16 The 80-pound guard dog walked up to her, put his head in her lap, and looked at her. She started to cry. Tears wet his head. He did not pay this any noticeable attention. He simply stayed with her. The dog’s loyal affection seemed to have blocked the way to the realm of self-hatred she had lived in for so long. With the self-hatred blocked, a space was opened up for stories in accordance with the dog’s positioning of her as a person worthy of loyal affection. Does it take a dog to create a space for this kind of repositioning to be established? Could I have accomplished it without the dog’s assistance? To put it differently: Is it possible for a human researcher to “do a Buster” and reposition the research subject in this way? Yes, I think it is. Nevertheless, a human researcher can learn a lot about how to create relationally safe spaces from a strong and loyal watchdog with calm and assertive body language.

17 Still crying, Ruth began to speak about “the most unacceptable thing”:

Ruth: I have been unfaithful to my husband. He cannot forgive me. And I cannot forgive myself.

She continued by telling me that some years ago, when her husband’s violence had increased and the children had moved away from home, she left her husband. She told a male colleague about the abuse. She received a great deal of support from him, and they became lovers. However, she decided to go back to her husband and was now trapped in a situation in which he constantly accused her of being unfaithful. She could not disagree. They both regarded marital unfaithfulness as morally faulty behaviour, which in her and his view positioned them as equals. They were both morally low-ranked people, he because of his violence, she because of her infidelity. Her position as the unfaithful wife not only justified her husband’s violence, but increased his power over her quite dramatically, as well.

18 I decided to continue to explore Ruth’s story. Unlike the dog, I could use words to explore her position as “the unfaithful”:

Margareta: Hmm. You’re talking about the unacceptable things you may have done. I don’t know so much about them, but I know one thing and that is that you use the words “unfaithfulness” and “infidelity” in a weird way. What you call “infidelity” is not what we usually mean when we use that word.
Ruth: What do you mean? I had sex with another man.
Margareta: Yes, but you had left your husband and met another man. It is what we commonly refer to as “being in a relationship.” We don’t usually call it “infidelity.”
Ruth: Ooooh… (puts her hands to her face and cries even more) Are you sure?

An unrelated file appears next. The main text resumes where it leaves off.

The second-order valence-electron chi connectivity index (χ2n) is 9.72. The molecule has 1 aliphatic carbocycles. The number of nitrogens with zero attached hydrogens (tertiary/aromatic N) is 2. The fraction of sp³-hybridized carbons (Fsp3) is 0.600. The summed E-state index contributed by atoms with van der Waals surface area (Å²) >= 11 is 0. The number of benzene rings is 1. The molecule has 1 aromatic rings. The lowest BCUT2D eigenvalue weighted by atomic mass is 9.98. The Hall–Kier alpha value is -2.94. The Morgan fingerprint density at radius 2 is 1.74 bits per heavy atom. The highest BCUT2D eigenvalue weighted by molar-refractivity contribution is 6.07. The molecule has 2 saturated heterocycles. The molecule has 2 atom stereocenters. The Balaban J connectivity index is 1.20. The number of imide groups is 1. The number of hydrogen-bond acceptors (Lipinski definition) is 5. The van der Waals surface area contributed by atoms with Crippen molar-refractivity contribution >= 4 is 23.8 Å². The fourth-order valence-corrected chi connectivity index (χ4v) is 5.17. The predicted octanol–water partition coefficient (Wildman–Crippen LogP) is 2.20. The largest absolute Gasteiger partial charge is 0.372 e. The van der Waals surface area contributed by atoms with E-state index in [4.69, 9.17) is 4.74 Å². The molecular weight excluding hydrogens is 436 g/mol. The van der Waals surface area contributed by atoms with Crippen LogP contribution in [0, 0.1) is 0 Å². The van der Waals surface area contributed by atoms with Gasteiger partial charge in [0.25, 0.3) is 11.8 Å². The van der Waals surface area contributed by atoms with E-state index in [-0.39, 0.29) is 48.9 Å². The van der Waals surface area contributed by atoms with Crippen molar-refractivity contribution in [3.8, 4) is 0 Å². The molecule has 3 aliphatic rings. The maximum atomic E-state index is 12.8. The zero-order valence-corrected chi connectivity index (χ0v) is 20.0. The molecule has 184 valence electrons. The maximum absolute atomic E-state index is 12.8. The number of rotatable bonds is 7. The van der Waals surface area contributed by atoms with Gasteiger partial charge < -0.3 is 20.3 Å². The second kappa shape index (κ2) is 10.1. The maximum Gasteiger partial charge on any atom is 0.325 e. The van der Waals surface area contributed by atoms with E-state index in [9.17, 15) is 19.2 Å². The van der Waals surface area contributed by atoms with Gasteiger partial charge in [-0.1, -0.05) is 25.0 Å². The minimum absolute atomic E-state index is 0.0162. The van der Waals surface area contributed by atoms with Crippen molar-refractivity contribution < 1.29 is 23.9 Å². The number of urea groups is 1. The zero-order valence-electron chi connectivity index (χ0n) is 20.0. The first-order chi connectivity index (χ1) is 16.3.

Margareta: Definitely.

19 After my input—some may call it objection—our conversation continued with Ruth’s concluding that I had a point. I might even be completely right. The dog returned to his sleeping state and Ruth and I continued to explore her story from this new starting point. Later, I heard from the therapists at the Centre that Ruth had left her husband.

Concluding Remarks

20 Already through my reading of Divorce Talk, it became clear to me that narratives generally are multi-layered. They have an overarching main plot, as well as many subplots, and they include multiple perspectives. The analysis of Tessa’s and Ruth’s stories confirmed that. What the article shows is that a narrative can change dramatically if the tellers’ and/or listeners’ positions change. It would be too naïve to think that there were no “false” narratives about personal experiences, because people may lie about their whereabouts, but above all, there are different stories, opening up for new interpretations of old stories and for new stories to be told. Sometimes a new interpretation of an old story can take the form of a “turning point” with the power to change the teller’s life, as in Ruth’s case.

21 This article has shown that an exploration of the many layers of a personal narrative is not a straightforward linear process. It rather forms a circular process, beginning with an agreement between teller and listener on the subject of the interview, continuing with a question formulated by the listener, followed by careful listening, carried forward by the listener’s open attitude to what the teller has to say, and proceeding with a reflective attitude that may open up another round of exploration. C. R.’s analysis of Tessa’s story is a good example of such a process.

Postscript: Finding Catherine K. Riessman

22 Over the years, X and I have continued to travel to the U. S. for work and pleasure. At one point, I reminded Elliot Mishler that I had contacted him and hinted that a personal meeting would not be completely wrong. “Maybe this is not the appropriate way to approach a Harvard Professor?” I asked him. “No, it is not,” was his straightforward reply. “But we love those who do.” Thanks to my ignorance of how to behave in better company, and thanks to Elliot Mishler’s kindness, I finally found Catherine K. Riessman. I am forever grateful for that.

Margareta Hydén, PhD, is Professor Emerita in Social Work at Linköping University, Sweden; a Visiting Professor in Criminology, Stockholm University, Sweden; and a Licenced Psychotherapist. She has also served as Visiting Professor at the Centre for Criminology and Criminal Justice, University of Manchester, UK. Her areas of interest include family violence, narrative, and child studies. Her recent work focuses on social networks’ responses to intimate partner violence. She has been internationally acknowledged for her innovative research on violence towards women and is renowned for moving the research field beyond a mere static victim’s perspective and for engaging in examinations of the complex ways in which women negotiate their power. She has also studied agency in women’s narratives of leaving abusive relationships and has developed narrative approaches for the study of sensitive topics.